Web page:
WILKES-BARRE ‚?? Walter Letanski says he‚??s still just a big kid.
Letanski is the second-generation owner of Walter‚??s Hardware who hosts a holiday train display annually.
Model railroading at one time was as much a part of the Christmas season as reindeer and pine trees. Many homes had a big decorated fir tree standing on a platform with a locomotive on it that ran through a plastic village representing small-town America.
All of that can be seen at Walter‚??s and the head engineer ‚?? Letanski is a Penn State graduate with an engineering degree ‚?? at the controls.
‚??They say the only difference between men and boys is the size of their toys,‚?Ě he said.
As customers walk in and out of Walter‚??s, the 60-year-old can often be seen flying a model airplane through the aisles, avoiding merchandise and customers with the skills of a World War II flying ace.
‚??In a world of commercial retailing and big-box stores, this is something different ‚?? not the norm,‚?Ě said Walter‚??s son, Walter III. ‚??It seems everybody today puts profits ahead of customers. We see every day that our customers leave here with what they want.‚?Ě
When you walk into Walter‚??s you are greeted with a smile and a hello and the person behind the counter probably knows your name. They walk with you and help you find what you need to do the job.
Bright lights make it easy to make your way through the aisles and orange and white signs clearly mark the departments.
The store opened in 1948 at River and Market streets and has been at its current location since 1975. Letanski added the train display in 1994 and has been adding to it ever since.
Chris Ritchie, a Penn State University professor and friend of Letanski‚??s, was the first train customer at Walter‚??s. Ritchie, after displaying abundant knowledge of trains, was hired to work part time for Letanski in 2005.
‚??I was here all the time anyway,‚?Ě Ritchie said. ‚??Whether people come here for hardware or trains, the advice they get is so valuable. They don‚??t push you to buy stuff you don‚??t need.‚?Ě
Letanski‚??s first train was an American Flyer that he now keeps in a box. Newer model trains run year round in the store. Letanski said they are the perfect complement to his hardware business.
‚??Things slow down in the winter,‚?Ě he said of hardware sales. ‚??But everybody likes to see trains around the holidays.‚?Ě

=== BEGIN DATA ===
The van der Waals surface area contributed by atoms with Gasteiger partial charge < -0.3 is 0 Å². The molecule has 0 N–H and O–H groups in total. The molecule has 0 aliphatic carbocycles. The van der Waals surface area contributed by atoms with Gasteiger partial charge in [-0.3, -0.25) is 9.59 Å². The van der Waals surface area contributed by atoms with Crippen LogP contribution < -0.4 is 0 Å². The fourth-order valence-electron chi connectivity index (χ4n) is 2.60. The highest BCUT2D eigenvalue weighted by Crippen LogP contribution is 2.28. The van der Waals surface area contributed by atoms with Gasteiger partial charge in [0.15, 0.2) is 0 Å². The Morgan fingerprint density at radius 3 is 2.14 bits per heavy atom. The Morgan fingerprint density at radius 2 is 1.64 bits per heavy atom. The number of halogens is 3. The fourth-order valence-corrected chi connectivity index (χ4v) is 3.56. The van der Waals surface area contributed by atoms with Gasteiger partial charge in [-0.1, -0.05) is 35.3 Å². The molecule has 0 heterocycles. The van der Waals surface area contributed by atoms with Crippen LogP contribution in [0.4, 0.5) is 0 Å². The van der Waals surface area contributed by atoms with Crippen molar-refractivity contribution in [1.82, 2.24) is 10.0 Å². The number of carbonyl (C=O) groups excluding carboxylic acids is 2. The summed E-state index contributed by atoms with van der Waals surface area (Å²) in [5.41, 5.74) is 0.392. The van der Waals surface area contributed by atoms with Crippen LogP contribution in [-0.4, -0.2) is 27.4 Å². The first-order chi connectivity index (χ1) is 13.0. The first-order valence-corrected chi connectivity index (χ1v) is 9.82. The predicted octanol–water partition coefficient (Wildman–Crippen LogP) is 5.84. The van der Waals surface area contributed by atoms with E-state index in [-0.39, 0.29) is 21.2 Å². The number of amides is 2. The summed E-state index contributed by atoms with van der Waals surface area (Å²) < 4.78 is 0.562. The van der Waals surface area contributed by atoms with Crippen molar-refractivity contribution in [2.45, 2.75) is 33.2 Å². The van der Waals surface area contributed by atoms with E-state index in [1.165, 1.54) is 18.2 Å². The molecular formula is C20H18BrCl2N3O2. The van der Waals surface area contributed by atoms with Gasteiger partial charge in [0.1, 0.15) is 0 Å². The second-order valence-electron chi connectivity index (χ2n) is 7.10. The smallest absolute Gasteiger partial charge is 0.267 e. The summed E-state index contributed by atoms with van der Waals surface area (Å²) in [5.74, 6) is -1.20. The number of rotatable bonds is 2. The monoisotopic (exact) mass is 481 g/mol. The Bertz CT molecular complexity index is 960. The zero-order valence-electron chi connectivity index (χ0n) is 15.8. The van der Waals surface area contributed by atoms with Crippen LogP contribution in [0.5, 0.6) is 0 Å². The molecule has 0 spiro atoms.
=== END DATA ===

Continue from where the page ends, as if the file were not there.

Letanski has added remote-controlled airplanes and cars to his hobby business. You can find him flying a small aircraft around the store ‚?? he calls it demonstrating.
But in reality it is that little kid in him that keeps surfacing every time a customer appears interested in purchasing a remote-controlled toy.
‚??Trains are such a Christmas tradition,‚?Ě he said. ‚??People are still buying them.‚?Ě
People like Micoline Lyons of Drums who stopped by Walter‚??s with her son, Sheldon Slusser.
‚??I‚??m trying to re-create my childhood, I guess,‚?Ě she said. ‚??I have a train and I‚??m looking to buy accessories.‚?Ě
Letanski said he enjoys helping his customers make those decisions. He said that as an engineer he always has liked problem-solving.
‚??People come here because they have problems, like leaking, something‚??s broke, something needs fixing, or they need a part,‚?Ě he said. ‚??I enjoy helping them resolve those problems. But I have to say, the hobby side is much more fun.‚?Ě
Letanski was 5 when his dad died and his mom, Helen, took over at the store. She ran the operation with her brother, Joe Zykowski.
‚??He was the last person in the phone book for years,‚?Ě Letanski said.
Letanski and his wife, Karen, and son, Walter III, run things now. He has a daughter, Lauren, who works as an engineer in Virginia.
When Wilkes-Barre widened Coal Street, the entrance from Wilkes-Barre Boulevard was relocated.
The city then renamed the old part of Coal Street ‚??Walter‚??s Way.‚?Ě Letanski liked that, but he said the project did hurt his business for a while.
‚??When you remodel your house, you put up with dirt and inconveniences,‚?Ě he said. ‚??But the street is nice now. How it will work out, we really won‚??t know for at least a year. But it seems easier for our customers to get in and out.‚?Ě
Walter III said he has learned how to interact with customers and how to make sure they are satisfied.
‚??This can be a fun job,‚?Ě he said. ‚??Heck, my father still plays with toys.‚?Ě
57 N. Welles St. - the store actually faces Walter‚??s Way, the old Coal Street.
Holiday store hours:
Monday, Tuesday, Wednesday, 9 a.m. to 6 p.m.
Thursday & Friday, 9 a.m. to 8 p.m.
Saturday, 9 a.m. to 5 p.m.
Sunday, noon to 5 p.m.
More information, call: 823-1406